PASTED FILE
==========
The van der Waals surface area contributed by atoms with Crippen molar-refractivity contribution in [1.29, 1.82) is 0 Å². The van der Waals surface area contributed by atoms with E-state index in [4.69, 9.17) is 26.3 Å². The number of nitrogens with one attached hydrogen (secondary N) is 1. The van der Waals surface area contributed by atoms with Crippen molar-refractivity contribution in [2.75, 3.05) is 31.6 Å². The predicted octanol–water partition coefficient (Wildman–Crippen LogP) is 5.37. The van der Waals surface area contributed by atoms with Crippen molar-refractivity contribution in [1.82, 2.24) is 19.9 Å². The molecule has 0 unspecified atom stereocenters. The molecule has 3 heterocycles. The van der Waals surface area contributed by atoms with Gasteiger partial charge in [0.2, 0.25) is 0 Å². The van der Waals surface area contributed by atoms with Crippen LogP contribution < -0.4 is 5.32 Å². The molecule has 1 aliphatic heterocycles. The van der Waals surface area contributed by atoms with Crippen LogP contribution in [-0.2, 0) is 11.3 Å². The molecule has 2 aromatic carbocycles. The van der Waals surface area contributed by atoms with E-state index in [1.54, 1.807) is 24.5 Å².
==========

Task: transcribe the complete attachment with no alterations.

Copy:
The van der Waals surface area contributed by atoms with Crippen molar-refractivity contribution in [1.29, 1.82) is 0 Å². The van der Waals surface area contributed by atoms with E-state index in [4.69, 9.17) is 26.3 Å². The number of nitrogens with one attached hydrogen (secondary N) is 1. The van der Waals surface area contributed by atoms with Crippen molar-refractivity contribution in [2.75, 3.05) is 31.6 Å². The predicted octanol–water partition coefficient (Wildman–Crippen LogP) is 5.37. The van der Waals surface area contributed by atoms with Crippen molar-refractivity contribution in [1.82, 2.24) is 19.9 Å². The molecule has 0 unspecified atom stereocenters. The molecule has 3 heterocycles. The van der Waals surface area contributed by atoms with Gasteiger partial charge in [0.2, 0.25) is 0 Å². The van der Waals surface area contributed by atoms with Crippen LogP contribution < -0.4 is 5.32 Å². The molecule has 1 aliphatic heterocycles. The van der Waals surface area contributed by atoms with Crippen LogP contribution in [-0.2, 0) is 11.3 Å². The molecule has 2 aromatic carbocycles. The van der Waals surface area contributed by atoms with E-state index in [1.54, 1.807) is 24.5 Å².